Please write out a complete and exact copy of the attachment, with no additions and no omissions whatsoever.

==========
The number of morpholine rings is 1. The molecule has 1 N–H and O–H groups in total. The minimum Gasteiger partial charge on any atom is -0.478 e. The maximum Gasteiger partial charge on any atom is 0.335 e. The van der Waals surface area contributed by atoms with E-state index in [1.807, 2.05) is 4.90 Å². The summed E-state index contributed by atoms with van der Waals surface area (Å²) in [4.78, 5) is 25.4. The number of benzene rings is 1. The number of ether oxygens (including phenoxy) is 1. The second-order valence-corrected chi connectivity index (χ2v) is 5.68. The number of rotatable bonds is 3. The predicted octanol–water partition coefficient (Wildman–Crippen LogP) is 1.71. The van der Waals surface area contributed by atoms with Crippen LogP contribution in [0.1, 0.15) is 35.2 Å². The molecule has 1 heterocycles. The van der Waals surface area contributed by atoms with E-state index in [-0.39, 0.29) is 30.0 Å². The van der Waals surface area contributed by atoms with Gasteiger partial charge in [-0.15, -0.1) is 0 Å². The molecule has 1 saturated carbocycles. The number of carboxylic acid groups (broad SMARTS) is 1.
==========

The number of morpholine rings is 1. The molecule has 1 N–H and O–H groups in total. The minimum Gasteiger partial charge on any atom is -0.478 e. The maximum Gasteiger partial charge on any atom is 0.335 e. The van der Waals surface area contributed by atoms with E-state index in [1.807, 2.05) is 4.90 Å². The summed E-state index contributed by atoms with van der Waals surface area (Å²) in [4.78, 5) is 25.4. The number of benzene rings is 1. The number of ether oxygens (including phenoxy) is 1. The second-order valence-corrected chi connectivity index (χ2v) is 5.68. The number of rotatable bonds is 3. The predicted octanol–water partition coefficient (Wildman–Crippen LogP) is 1.71. The van der Waals surface area contributed by atoms with Crippen LogP contribution in [0.1, 0.15) is 35.2 Å². The molecule has 1 heterocycles. The van der Waals surface area contributed by atoms with E-state index in [-0.39, 0.29) is 30.0 Å². The van der Waals surface area contributed by atoms with Gasteiger partial charge in [-0.15, -0.1) is 0 Å². The molecule has 1 saturated carbocycles. The number of carboxylic acid groups (broad SMARTS) is 1.